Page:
A juror from the George Zimmerman murder case has revealed that the all-woman panel had a secret reunion in hopes of putting the controversial case behind them.
Speaking on condition of anonymity, the 62-year-old woman said she met the other five women at an Orlando restaurant last Christmas.
"It was the only time we met after the case, and as far as I know, none of us has kept in touch," she told Mail Online
. "It was the one time we all got together, and for us it was a time to have closure."
During the trial, the women were identified only by letters and numbers.
"Most of us on the jury were in our late 50s or 60s," she said. The youngest member was 36, she added. "It was an experience I will not forget."
Judge Debra Nelson originally ordered that the women’s names continue to be withheld after they acquitted the neighborhood watch volunteer in the shooting death of teenager Trayvon Martin.
Zimmerman’s attorney Mark O'Mara had argued that this was necessary for their safety.
But the names have been released in public records after a campaign by the Orlando Sentinel
"Courts, like the rest of government in Florida, are expected to conduct their business openly," the newspaper said.
"Protecting jurors is fundamentally the responsibility of police, not judges. The rare trials where courts have allowed the names of jurors to remain secret after a proceeding have typically involved organized-crime cases, where the risk of retaliation from someone directly associated with the defendant would be more realistic."
The woman who spoke to Mail Online insisted she had no qualms about the verdict, but declined to discuss her reasoning.
"We have all moved on," she said. "I don't talk about it, and as far as I know, the others do not talk about it. Whatever I say now could just stir things up and be read the wrong way. I do not want that.
"We were all called to do our duty by the court, and that is what we did. I have no regrets over anything. Time has passed, and everyone has moved on. Zimmerman has moved on with his life, and so have we.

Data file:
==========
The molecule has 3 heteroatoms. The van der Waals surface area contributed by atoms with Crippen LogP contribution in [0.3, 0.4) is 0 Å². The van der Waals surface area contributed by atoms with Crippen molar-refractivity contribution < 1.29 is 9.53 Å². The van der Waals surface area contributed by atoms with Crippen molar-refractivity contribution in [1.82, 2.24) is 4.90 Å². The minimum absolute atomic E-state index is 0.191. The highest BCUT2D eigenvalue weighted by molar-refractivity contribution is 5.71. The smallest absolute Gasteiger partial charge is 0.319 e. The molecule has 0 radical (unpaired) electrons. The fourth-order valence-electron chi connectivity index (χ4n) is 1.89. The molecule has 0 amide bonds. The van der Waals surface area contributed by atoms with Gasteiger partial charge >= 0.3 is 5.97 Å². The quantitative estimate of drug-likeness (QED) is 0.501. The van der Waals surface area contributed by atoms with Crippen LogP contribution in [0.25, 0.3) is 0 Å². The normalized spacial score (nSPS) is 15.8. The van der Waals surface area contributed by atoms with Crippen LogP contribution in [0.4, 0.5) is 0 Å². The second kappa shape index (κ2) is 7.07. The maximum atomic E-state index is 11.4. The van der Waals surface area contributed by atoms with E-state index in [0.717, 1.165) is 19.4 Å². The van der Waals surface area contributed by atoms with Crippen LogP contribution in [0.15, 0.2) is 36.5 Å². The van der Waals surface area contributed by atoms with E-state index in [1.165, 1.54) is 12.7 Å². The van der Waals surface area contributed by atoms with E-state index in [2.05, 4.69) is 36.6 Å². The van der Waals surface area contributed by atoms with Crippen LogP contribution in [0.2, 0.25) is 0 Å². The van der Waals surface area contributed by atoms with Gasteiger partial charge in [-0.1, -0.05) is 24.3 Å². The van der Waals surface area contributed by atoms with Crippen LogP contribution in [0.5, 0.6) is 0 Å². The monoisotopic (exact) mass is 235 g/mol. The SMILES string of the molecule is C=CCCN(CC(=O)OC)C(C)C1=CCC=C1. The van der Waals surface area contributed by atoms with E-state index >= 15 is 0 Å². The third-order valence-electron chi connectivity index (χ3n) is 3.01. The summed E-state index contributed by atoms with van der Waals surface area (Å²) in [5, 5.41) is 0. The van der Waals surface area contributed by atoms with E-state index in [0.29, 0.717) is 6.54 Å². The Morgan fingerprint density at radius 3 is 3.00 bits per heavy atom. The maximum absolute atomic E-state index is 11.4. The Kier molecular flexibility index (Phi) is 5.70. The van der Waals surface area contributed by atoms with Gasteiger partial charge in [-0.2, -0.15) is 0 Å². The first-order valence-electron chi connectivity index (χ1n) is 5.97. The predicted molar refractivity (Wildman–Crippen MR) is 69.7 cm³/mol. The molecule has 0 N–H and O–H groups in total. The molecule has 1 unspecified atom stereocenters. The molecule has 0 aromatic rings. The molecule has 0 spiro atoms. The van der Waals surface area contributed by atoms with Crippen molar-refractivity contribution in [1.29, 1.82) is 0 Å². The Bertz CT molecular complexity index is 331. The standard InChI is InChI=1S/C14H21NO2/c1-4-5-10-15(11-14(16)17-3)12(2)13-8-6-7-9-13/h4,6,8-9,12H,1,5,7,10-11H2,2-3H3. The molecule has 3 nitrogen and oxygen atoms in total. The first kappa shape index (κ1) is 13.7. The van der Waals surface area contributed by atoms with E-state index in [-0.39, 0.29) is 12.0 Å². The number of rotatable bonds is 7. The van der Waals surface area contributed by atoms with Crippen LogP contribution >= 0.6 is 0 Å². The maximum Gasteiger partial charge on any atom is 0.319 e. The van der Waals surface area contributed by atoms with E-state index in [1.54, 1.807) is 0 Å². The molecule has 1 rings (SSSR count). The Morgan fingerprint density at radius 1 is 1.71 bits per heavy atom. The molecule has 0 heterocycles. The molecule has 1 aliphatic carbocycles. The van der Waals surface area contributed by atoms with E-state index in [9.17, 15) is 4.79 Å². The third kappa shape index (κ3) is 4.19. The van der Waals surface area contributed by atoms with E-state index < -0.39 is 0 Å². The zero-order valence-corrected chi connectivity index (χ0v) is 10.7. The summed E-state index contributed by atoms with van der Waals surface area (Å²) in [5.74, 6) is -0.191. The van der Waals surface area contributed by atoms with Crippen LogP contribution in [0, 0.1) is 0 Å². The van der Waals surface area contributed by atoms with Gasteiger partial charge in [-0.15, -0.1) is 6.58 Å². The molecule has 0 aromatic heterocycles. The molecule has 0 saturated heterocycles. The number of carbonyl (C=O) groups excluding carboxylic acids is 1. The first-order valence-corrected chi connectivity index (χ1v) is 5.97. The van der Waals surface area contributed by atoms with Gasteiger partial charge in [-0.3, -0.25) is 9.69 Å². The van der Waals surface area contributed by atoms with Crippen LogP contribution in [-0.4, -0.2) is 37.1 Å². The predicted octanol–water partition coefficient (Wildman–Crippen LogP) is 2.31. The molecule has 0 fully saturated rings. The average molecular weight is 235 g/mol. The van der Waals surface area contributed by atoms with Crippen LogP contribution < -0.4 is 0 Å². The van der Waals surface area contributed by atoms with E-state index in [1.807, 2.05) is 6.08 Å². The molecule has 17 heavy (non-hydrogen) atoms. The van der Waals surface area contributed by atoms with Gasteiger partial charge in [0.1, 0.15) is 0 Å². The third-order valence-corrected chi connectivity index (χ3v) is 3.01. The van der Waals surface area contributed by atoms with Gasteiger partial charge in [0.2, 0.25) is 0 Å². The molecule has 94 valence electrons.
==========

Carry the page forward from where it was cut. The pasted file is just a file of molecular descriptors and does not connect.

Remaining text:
"I have chosen not to talk about the case, other than to say I never thought in my lifetime I would experience something like it. I did my duty, and that was what was asked."
Zimmerman insisted he fired in self-defense after Martin, 17, attacked him in a gated community in Sanford, Fla.
Prosecutors alleged he profiled the teenager as a criminal, then pursued, confronted, and killed him as they grappled on the ground.
After more than three weeks of witness testimony, the jury cleared Zimmerman of second-degree murder and manslaughter.
Only one juror, identified by her number, B29, and first name Maddy, has spoken about the panel’s discussions.
The woman, the only Hispanic on the jury, said she thought Zimmerman was guilty but voted for acquittal because she thought prosecutors had failed to prove the facts of the case.
"You can't put the man in jail, even though in our hearts we felt he was guilty," she said. "But we had to grab our hearts and put it aside and look at the evidence."
The juror who spoke to Mail Online said the jurors have been contacted by the sheriff's office in Seminole County and warned that their names are now available to the public.
"Every step of the way, we have had fantastic support from the sheriff's office and the court. We knew our names would be made public and had time to make a decision to see if we wanted to talk," she said. "It is over, and there is no point in going over it again and again."
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